The ability to access these vital resources so easily can help moms and all parents improve their quality of life as they meet their parenting and work obligations and enjoy their time off. This allows parents to let go of guilt, organize family obligations, have regular “me” time, and utilize vital resources online.

Could It Be More Than Just Being a Busy Mom or Parent?

For some parents, achieving a work-life balance is more challenging due to undiagnosed or misdiagnosed depression and anxiety. A 2011 study conducted by the Women’s Journal of Health revealed that 1 in 10 mothers are diagnosed with depression.3 However, the true number is likely much higher much higher as many women do not seek mental healthcare. After a person notices symptoms, the average time it takes for them to seek treatment is 11 years with 55% of diagnosed adults not getting treatment.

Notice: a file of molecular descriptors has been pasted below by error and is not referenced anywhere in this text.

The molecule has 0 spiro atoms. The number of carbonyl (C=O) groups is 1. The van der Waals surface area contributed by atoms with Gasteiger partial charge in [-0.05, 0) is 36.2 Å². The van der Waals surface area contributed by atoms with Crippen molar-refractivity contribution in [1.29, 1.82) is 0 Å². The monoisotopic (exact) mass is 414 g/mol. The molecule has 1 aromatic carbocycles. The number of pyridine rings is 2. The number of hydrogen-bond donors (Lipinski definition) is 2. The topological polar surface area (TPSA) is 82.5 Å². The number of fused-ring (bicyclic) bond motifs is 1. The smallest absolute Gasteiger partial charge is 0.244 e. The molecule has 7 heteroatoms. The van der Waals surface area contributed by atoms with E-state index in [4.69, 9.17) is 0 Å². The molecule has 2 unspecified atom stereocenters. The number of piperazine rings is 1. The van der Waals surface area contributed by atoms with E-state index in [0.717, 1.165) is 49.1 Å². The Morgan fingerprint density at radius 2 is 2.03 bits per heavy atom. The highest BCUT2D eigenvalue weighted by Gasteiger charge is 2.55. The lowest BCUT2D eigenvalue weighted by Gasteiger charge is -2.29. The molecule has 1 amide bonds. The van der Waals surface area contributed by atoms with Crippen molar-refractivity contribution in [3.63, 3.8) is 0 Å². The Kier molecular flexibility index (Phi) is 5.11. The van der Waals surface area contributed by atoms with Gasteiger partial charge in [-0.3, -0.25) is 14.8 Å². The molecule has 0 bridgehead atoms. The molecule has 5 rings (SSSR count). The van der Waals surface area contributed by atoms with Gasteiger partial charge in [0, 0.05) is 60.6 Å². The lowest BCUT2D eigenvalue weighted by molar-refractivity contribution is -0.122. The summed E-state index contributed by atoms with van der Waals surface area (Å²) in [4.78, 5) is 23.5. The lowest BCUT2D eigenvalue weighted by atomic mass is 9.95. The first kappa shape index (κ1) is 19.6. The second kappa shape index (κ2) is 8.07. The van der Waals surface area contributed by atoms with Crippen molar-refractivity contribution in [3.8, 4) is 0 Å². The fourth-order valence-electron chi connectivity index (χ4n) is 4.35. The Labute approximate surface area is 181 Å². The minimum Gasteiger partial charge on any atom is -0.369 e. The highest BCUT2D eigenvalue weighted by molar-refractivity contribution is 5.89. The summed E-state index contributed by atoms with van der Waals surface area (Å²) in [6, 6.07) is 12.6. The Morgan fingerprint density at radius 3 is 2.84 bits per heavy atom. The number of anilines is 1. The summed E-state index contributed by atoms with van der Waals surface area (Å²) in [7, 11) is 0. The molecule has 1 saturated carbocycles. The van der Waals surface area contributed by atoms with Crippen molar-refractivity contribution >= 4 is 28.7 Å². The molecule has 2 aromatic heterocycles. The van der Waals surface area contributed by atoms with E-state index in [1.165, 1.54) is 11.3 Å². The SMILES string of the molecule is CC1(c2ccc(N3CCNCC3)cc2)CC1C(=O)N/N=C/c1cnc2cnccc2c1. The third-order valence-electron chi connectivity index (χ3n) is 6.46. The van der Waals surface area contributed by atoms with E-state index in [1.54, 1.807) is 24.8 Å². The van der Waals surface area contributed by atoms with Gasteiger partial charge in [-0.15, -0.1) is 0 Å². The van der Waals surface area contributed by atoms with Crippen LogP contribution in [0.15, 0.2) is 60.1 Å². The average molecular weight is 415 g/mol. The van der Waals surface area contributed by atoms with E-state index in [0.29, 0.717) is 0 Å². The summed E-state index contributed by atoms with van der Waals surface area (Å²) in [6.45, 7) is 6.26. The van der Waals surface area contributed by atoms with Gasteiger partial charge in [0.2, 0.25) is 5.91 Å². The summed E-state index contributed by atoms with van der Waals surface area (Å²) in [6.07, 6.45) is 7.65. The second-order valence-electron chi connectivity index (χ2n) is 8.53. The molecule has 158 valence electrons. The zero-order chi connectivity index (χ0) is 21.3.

Per the National Alliance on Mental Illness (NAMI), the symptoms of anxiety can also be symptoms of depression and vice versa. Along with this, one condition can trigger the development of the other. 

According to the CDC, depression symptoms include:

  • Trouble falling or staying asleep
  • Fatigue, even after a good night’s sleep
  • Feelings of helplessness, worthlessness, or guilt
  • Loss of appetite
  • No longer participating in activities you normally would enjoy

Anxiety symptoms include:

  • Chest tightness
  • Panic attacks
  • Excessive worry
  • Irritability
  • Shakiness

In addition to the symptoms of both conditions, certain factors can put you at risk of developing depression and anxiety, according to the CDC. These factors include: